Bread Recipes

How to Make 2000-Year-Old Roman Bread from Pompeii | Panis Quadratus

In 79AD, a baker in Pompeii fled for his life as Mt. Vesuvius erupted, leaving his bread to burn. In this episode, I recreate the Panis Quadratus and explore the history and archeology behind this iconic loaf of bread.

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Thermapen –
Bread Cloche –
King Arthur White Whole Wheat Flour –
8-inch Cake Pan –
Baking String –

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– 1 kg whole wheat flour (or a mix of buckwheat, wholewheat and/or spelt)
– 125g – 150g bread starter (this depends on how loose the starter is)
– 700ml tepid water
– 1.5 tsp salt

1. Create a ring of flour on your work surface and pour the starter into the center working in a bit of the flour.
2. Mix the salt into the water and slowly pour it into the ring of flour, mixing as you go. Depending on your flour and starter, you may need a bit more or less than 700ml. Your dough should come together and be only slightly sticky. Once the dough comes together, knead until you reach a stretchable dough.
3. Put the dough into a lightly oil bowl and cover with a towel. Allow to rise until doubled in size, or a bit more. About 90 minutes.
4. Once risen, remove the dough from the bowl and place on a floured surface. Measure out 1316g (4 Roman Pounds) of dough then stretch it and form it into a ball, then place it into a floured 8 inch round cake pan and allow to rise until dough is puffed out over the lip of the pan. About 1 hour.
5. Preheat Oven to 400°F/200°C and set a clean pan on the bottom rack.
6. Flip the cake pan over and let the dough gently fall onto a floured baking sheet. Then, using a wooden dowel or the handle of a wooden spoon, create four intersecting lines across the top of the loaf creating 8 equal triangle segments.
7. Wrap a piece of baking string or twine around the circumference of the loaf, pulling it tight but not breaking the loaf, then tie to hold in place.
8. Add cool water to the pan in the oven to create steam and set the loaf inside. Bake about 45 minutes. (If you are using a cloche, remove the lid 15 minutes before the end of the bake time to allow loaf to darken.) Once baked, set bread on a rack to fully cool.

*For more information on the recreation of the Panis Quadratus, I recommend the excellent blog by Farrell Monaco:

*Tomb of Eurysaces the Baker – Livioandronico2013
*Mt Vesuvius with Pompeii – ElfQrin
*Sepolcro di Eurisace – Byus71
*Buckwheat Flour – Oliwier Brzezinski

*Pompeii Bakery – By Carole Raddato from FRANKFURT, Germany – The Pistrinum (bakery) on Vicolo Storto (Reg VII, Ins 2, 22) belonging to N. Popidius Priscus, Pompeii
*Bakery of Propidius Priscus Oven and Millstones – By Dave & Margie Hill / Kleerup from Centennial, CO, USA – BakeryUploaded by Marcus Cyron
*Pompeii panorama – By Norbert Nagel – Own work
*Pompeii Loaf of Pants Quadratus – User:Beatrice
*Fresco showing bread and two figs – Carole Raddato from FRANKFURT, Germany
*Pompeii Shops and Theater – David Sivyer
*Herculaneum Bakery – Amphipolis
*Quadrireme – Carole Raddato from FRANKFURT, Germany
*Royal Cream Recipe – Lisa Yarost
*Modius – Luis Garcia
*Roman Slaves – Ashmolean Museum
*Vesuvius Pompeii – supergingerale (

*Pompeii Bakery Artifact – By Ad MeskensYou are free to use this picture for any purpose as long as you credit its author, Ad Meskens.Example: © Ad Meskens / Wikimedia Commons

*Black and White Bakery – Joaquim Morelló
*Fresco of man giving out bread – Naples National Archaeological Museum

*Map of Gulf of Naples – MapMaster

Bushwick Tarantella by Kevin MacLeod is licensed under a Creative Commons Attribution license (

Bourree 4th Lute Suite & Gigue From 3rd Cello Suite
Exzel Music Publishing (
Licensed under Creative Commons: By Attribution 3.0

#ancientrome #baking #pompeii #bread #tastinghistory

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Video Transcription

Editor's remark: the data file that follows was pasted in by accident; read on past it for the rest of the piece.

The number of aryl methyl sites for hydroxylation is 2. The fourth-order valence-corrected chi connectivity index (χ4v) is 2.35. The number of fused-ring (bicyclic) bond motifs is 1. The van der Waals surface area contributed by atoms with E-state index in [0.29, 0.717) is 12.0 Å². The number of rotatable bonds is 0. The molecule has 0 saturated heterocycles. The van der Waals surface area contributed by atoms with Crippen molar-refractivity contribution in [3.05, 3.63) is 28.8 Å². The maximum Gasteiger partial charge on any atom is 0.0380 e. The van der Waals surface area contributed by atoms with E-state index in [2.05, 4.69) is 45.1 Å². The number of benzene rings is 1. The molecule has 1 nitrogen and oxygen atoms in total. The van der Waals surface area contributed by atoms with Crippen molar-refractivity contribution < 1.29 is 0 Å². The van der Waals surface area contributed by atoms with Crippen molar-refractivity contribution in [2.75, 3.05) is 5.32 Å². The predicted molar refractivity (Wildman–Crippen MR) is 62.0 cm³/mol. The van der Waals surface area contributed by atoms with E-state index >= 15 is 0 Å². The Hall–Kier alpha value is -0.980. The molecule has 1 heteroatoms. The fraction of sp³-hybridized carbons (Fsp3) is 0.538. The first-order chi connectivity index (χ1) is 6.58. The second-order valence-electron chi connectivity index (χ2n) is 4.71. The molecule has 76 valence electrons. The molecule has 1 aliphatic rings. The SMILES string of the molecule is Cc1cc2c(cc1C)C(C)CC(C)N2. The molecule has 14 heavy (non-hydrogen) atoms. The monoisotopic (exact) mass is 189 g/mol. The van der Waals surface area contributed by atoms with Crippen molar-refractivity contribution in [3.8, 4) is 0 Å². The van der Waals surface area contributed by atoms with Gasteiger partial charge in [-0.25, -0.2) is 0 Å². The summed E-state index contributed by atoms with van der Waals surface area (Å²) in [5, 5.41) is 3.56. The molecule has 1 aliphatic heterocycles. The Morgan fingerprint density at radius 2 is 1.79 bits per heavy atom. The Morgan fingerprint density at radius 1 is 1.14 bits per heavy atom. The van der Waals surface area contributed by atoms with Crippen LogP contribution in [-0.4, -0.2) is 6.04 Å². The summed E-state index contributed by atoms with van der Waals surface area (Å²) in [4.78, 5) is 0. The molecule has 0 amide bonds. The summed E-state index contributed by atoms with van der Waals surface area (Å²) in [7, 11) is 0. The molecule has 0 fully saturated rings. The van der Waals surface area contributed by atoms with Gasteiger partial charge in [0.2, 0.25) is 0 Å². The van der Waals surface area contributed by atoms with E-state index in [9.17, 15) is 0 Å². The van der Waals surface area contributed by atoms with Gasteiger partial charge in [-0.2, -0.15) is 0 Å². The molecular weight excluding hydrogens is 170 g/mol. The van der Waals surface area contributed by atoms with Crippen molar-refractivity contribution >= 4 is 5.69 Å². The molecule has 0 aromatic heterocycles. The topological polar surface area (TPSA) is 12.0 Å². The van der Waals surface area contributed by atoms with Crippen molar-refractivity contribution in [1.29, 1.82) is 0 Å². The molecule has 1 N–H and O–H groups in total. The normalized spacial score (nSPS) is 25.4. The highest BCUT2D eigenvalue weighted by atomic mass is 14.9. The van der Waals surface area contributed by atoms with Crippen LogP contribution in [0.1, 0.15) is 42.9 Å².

is there anything more aggravating thanburning a loaf of bread because you leftit in the oven too long well yeah likewhen your bread is burned because ashower of scalding hot gas and ashreaching temperatures of 750 degreesFahrenheit completely envelops yourbakery now that’s a real bummer andthat’s what happened to poor papa deuspre scoops one autumn day in 79 AD as hewas baking in Pompeii lucky for us thatloaf carbonized as it is still existstoday along with many others pulled fromthe ashes of Pompeii and Herculaneum inthe shadow of Mount Vesuvius and todaywe’re going to try our best to recreatethat iconic ancient Roman loaf thePanisse quadratus this time on tastinghistory[Music]now modernizing any recipe whether it bemedieval or even just from a hundredyears ago can be kind of tricky theyusually don’t have measurements or goodbake times or temperatures and justleave out a lot of different things thatyou would normally have in a modern-dayrecipe but at least with those you stillhave something written down not so withwhat we’re making today today all thatwe have to go on is a charred remnant ofa loaf nearly 2,000 years old nowusually I would dive right into therecipe but there is some fascinatinghistory that is going to inform some ofthe ingredients that we’re going to beusing so without further ado GaiusPlinius secundus aka Plenty the elderbest known as an author and aphilosopher and naturalist was also theAdmiral of the Roman Imperial fleetmoored at Misenum north of Naples on theday Vesuvius erupted in 79 AD now hisnephew Pliny the Younger this family wasnot incredibly creative with their namesgives the only eyewitness account of thedisaster a blow-by-blow of the explosionif you will blow by blow but he alsogives some interesting insights into howhis uncle died the day that the volcanoerupted the morning of the explosionplenty the elder received word probablyby carrier pigeon from some friends whowere trapped in stop EA so being thehead of the Imperial fleet he set outwith 12 quadri more warships on a rescuemission they ended up rescuing about2,000 people it’s thought but none ofthem were his friends and unfortunatelywhile leading a group of survivors backto the ships he was like so many peoplethat day overtaken by a cloud ofpoisonous gas and died on the beach andthat is why it’s so fitting that we aregoing to be using the writings of plinythe elder to decide on some of theingredients in this recipe so two of themost important ingredients in any breadrecipe are the meal or whatever grain isgoing to be used and the leavener ifthere is one and luckily for us plentyof the elder had plenty to say aboutboth of them he mentions multiple grainsthat were used in breads in Rome at thistime including spelt barley andhuit and when it comes to wheat he goesinto fantastic in even annoying detailabout every type of wheat that came fromall the different parts of the Empirethe wheat of Cyprus is swarthy andproduces a dark bread for which reasonit is generally mixed with the whitewheat of Alexandria the mixture yieldingtwenty-five pounds of bread to the MOEDias of grain am odious was a roman unitof dry volume about two gallons and hegoes into extreme detail about everytype of wheat and how much they weighforum odious it’s a lot now since hegoes into so much detail about wheatthat’s what we’re going to use for thisloaf you could use buckwheat which wasplentiful in Rome at this time or youcould use white whole wheat which is Ithink going to be the closest thing tothe Alexandria white wheat that hementioned before and it’s gonna be theprobably the most flavorful and theeasiest to find as well now it’s not thesame as all-purpose flour because it’snot actually white it’s still going tolook like a whole grain but I will put alink to my favorite brand down belowwhere you can find that now when itcomes to leaveners plenty said in Gaulin Spain where they make a drink bysteeping corn they employ a foam whichthickens on the surface as 11 hence itis that the bread in those countries islighter than that made elsewhere at thepresent day however the leaven isprepared from the meal that is used formaking the bread and that second one isthe one that we’re going to use becauseessentially he’s talking about sourdoughnow plenty mentions several differenttypes of starter in his writings hetalks about one that is made from boiledwheat and water and one that is madeonly during the harvest time from newwine grapes but unfortunately I don’tlive on a vineyard and it’s not harvesttime anyway so we’re going to just useregular starter sourdough starter thatyou could get at the store or just makeyourself with flour and water over acourse of a few days so for theingredients in this recipe you will needone kilogram of flour between 125 and150 grams of bread starter now it reallydepends on how loose your starter is andhow active your starter is so mine endedup being a little bit more active than Ithought I used 150 grams I wish I hadused25 but you just kind of have to playwith it either way it’s gonna be finethen 700 milliliters of tepid water andone and a half teaspoons of salt thereare also a couple tools that you’ll needthat aren’t quite traditional in normalbread making one is string another is an8 inch cake pan and lastly a woodendowel I used the long part of a woodenspoon but you could just use a regularwooden dowel or even a pencil will workso yeah let’s get started the first stepis to clear a large surface on yourcounter or table and spread the flourout into a ring as if you were going tomake fresh pasta next pour your starterinto the ring of flour and mix in a bitof the flour then very slowly just a bitat a time pour in the water now thewater should actually already have thesalt in it so technically that should bestep 1 put your salt and mix it into thewarm water we’ll call that step 1 a yeahnow as you pour the water mix it intothe flour with your fingers now theamount of water that you’re actuallygoing to use is going to depend on thehumidity the type of flour you use andthe consistency of your starter so don’tpour it all in at once because you mightnot need it all what your on the lookoutfor is a dough that comes together butisn’t too too sticky it’s gonna be alittle sticky but it’s not going toleave huge streaks on the counter oncethe dough comes together you’re going tostart the kneading process now I neededmine by hand which took about 20 minutesor so but you can feel free to use astand mixer or a bread machine orsomething like thatnow one benefit to using a stand mixerhere is that you’re going to have a freehand so you can hit that like button andtap the notification Bell so you nevermiss out on another episode of tastinghistory because that would be such adisaster not Vesuvius but a close secondnow once you’ve kneaded the dough to anice smooth consistency put it into alightly oiled Bowl and cover it with atea towel and let it rise until itdoubles in size or maybe even a littlebit more now going back to the kneadingit’s okay to use the stand mixer becauseactually that is probably closer to whatthey used than doing it by hand becauseeven in 79 ADused machines safe what that sounds likea cue for some history the bakeries orpiece patina of ancient Rome were quitean industry there were 35 in Pompeiialone serving just 12,000 people becausebread was the staple of the Roman dietand they knew it though they knew itthe bakers of the Empire formed anorganization called the Collegium peacetotem and they were powerful membersoften became civic officials orinfluenced local elections maybe byslipping a little dough under the tableand if you weren’t part of the CollegiumPeace totem they better not find youmaking any bread yourself and selling itotherwise you might end up under agrindstone or something capisce now tosee just how powerful and influential abaker could become in the Roman Empireyou only have to look as far as the tombof marcus virgilius yarissa sees who isa baker in rome during the first centuryBC now Marcus was likely a free manmeaning he was born a slave and workedhis way to freedomso it’s impressive that he has such anopulent tomb he even has the inscriptionthis is the monument of Marcus or Juliusyarissa sees Baker contractor it’sobvious now that last part the it’sobvious is up for some debate but it’sprobably a joke because the monument iscovered in reliefs of people baking hahaI want something that clever on mymonument now returning to Pompeii wehave several examples of wonderfullypreserved bakeries but probably the mostimpressive is the piece three knew ofPope Edie’s priests coos that was theguy I mentioned at the beginning he hadhis own mill attached to the bakery withfor massive mill stones made ofironically basalt lava foreshadow muchthe mill stones would have been drivenby donkeys to grind the grain comingfrom the countryside into flour forbaking in the next room is where thedough was prepared and here is wherethere’s some evidence that it’s okay touse your stand mixer because even PopeyDias had a giant machine with paddlesthat would mash the dough together tomix everything andthen they would go to yet anothermachine that was made especially forkneading which was also powered byeither donkeys or slaves in fact theonly part of the process that wasactually done by hand was the shaping ofthe loaf and the stamp that they put onit to let you know this bread came frompoppy Dias now while I don’t have adough stamp though it would be so coolif I did it is time to shape our loafnow once the dough has risen dump it outonto a lightly floured surface nowbecause we all probably ended up usingslightly different amounts of water thelobes are going to be different sizesand in Rome there was a fairly standardsize just like throughout most ofhistory bread was regulated now while wedon’t know the actual size or weight ofa Roman loaf we do have a fairly goodidea based on their depiction infrescoes and the actual loaf that wefound we found that peoplearchaeologists found in Pompeii and thatmeans that they’re between 8 and 9inches round in diameter rather sothat’s why we’re going to use an 8 inchcake pan what’s interesting is to fillan 8 inch cake pan we need four romanpounds of dough which is one thousandthree hundred and sixteen grams now ifyou don’t have a kitchen scale that’sokay just eyeball itit’s basically enough to almost fill theentire pan so go ahead and knock the airout of the dough and give it a littlestretch and shape it into a round loafthen lightly flour the bottom of the panand set the dough inside flattening itjust a bit so it’s almost flat on topthen cover that with a tea towel and letit rise for another hour to 90 minutesor until the loaf is expanding over thetop of the pan now why are we using acake pan to shape this loaf well oneartifact that we’ve had for a long timefrom ancient Rome our bread pans and itwas thought for a long time that thebread was actually baked in those pansbut when they opened the ovens inPompeii and Herculaneum they found thebread right on the floor of the oven sothere goes that theory so a new theorypostulates that these bread pans wereonly used to shape the dough and thenthey were flipped out before bakingwhich would explain the rather bulbousbottom that these loaves haveBalbus bottom so once your loaf isalmost unproven take another pan anempty pan any size and put it into youroven in the bottom rack we’re gonna fillit with water and make steam which willgive a nice crust to the loaf then setyour oven to 400 degrees Fahrenheit or200 degrees Celsius now once that’s donesprinkle a little flour on either abaking sheet or if you have a cloche oneof these sprinkle a little flour on thatI actually also use some parchment paperit just makes sure nothing sticks Ialways use parchment paper anyway thenonce that is done flip the pan over andgently let the dough drop onto thebaking sheet or the bottom of the clochenow it’s time for the most important andcontroversial aspects of recreating theponies’ quadratus the first is whatgives the bread its name quadratus fourlines which intersect and cut the breadinto 8 2 different sections but they’reactually not cuts if you look at theoriginal picture of the loaf they’remore indentations so well for a longtime bakers have been recreating this byscoring the breadmore recently bakers have been using adowel to make indentations which is whywe have the spoon so create four linesin the top and press fairly hard Ididn’t press hard enough so I didn’t getquite the definition that I would haveliked so you know give the old collegetrythen take either the dowel or a fingerand make a little hole right in thecenter of the bread that’s going to letthe the steam come out so it doesn’tcrack the final step in shaping the loafis creating that line around the middlewhich kind of reminds me of the linethat is now created whenever I put onpants after a month of quarantine eatingI have addressed this issue by no longerwearing pants now there are a fewtheories about how this line wasachieved and why most historians believethat it was achieved using a string sothat’s what I’m using so cut yourself anice long bit of string and tie itaround the loaf you want to pull itfairly tight again you don’t want tobreak the loaf but you want that loafcinched within an inch of its life nowwhy they tied a piece of string around aloaf of bread is really anyone’s guessbut I’m inclined to agree with PharrellMonaco who believes that it was to stopthe loaf from spreading in the oven asopposed to the other theory which isthat it was used to either hang thelobes or carry the loaves namely becauseI’ve looked at a lot of pictures of thisbread in contemporary art and never isthe loaf hanging never is the loaf beingcarried on a string and frankly never doyou see a string so there’s that maybeit’s something about the name but seemsthat any string theory causes endlessdebate physics joke boom now that yourloaf is shaped go ahead and pour somecool water onto the hot pan you couldeven put ice cubes on it that works aswell and put the loaf into the oven forabout 45 minutes now if you are usingthe cloche take off the top about 15minutes before the bread is done so itdarkens up nicely now if you’re like meknowing when the bread is actually doneis a little bit difficult when you’reusing darker wheats my oven doesn’treally know how to tell temperature it’sterrible so I’m often under baking breadbut if you stick this into the loaf justan inch or so and within a second itwill tell you exactly what thetemperature is and for this loaf youwant between 190 degrees Fahrenheit and210 degrees Fahrenheit so I will put alink in the description to these if youwant to buy one if you’re baking a lotof bread these days they are a lifesavernow once you know the bread is doneremove it from the oven and set it on acooling rack until it’s completelycooled so let’s try it and I suppose itshould be cut kind of like a cake sinceits quartered twice whatever aidid ochdid I don’t know so we’ll do that pouraround a little olive oil because oliveoil makes everything betterhmm it’s rustic it’s a nice textureit’s definitely whole-wheat you havethat kind of heavier flavor it’s afairly dense loaf I think that’s becauseof the 100% whole wheat which makessense but not stodgy at all it’s it’sactually really niceI think it’ll also go well with somebalsamic vinegar just to give it even alittle bit more flavorbut it is quite good it just definitelyfeels healthy you know this healthy isyou can be with bread any way theingredients and all the links Imentioned along with the recipe I usedare down in the description so pleaselike this video and join me next time ontasting history I can do thatyou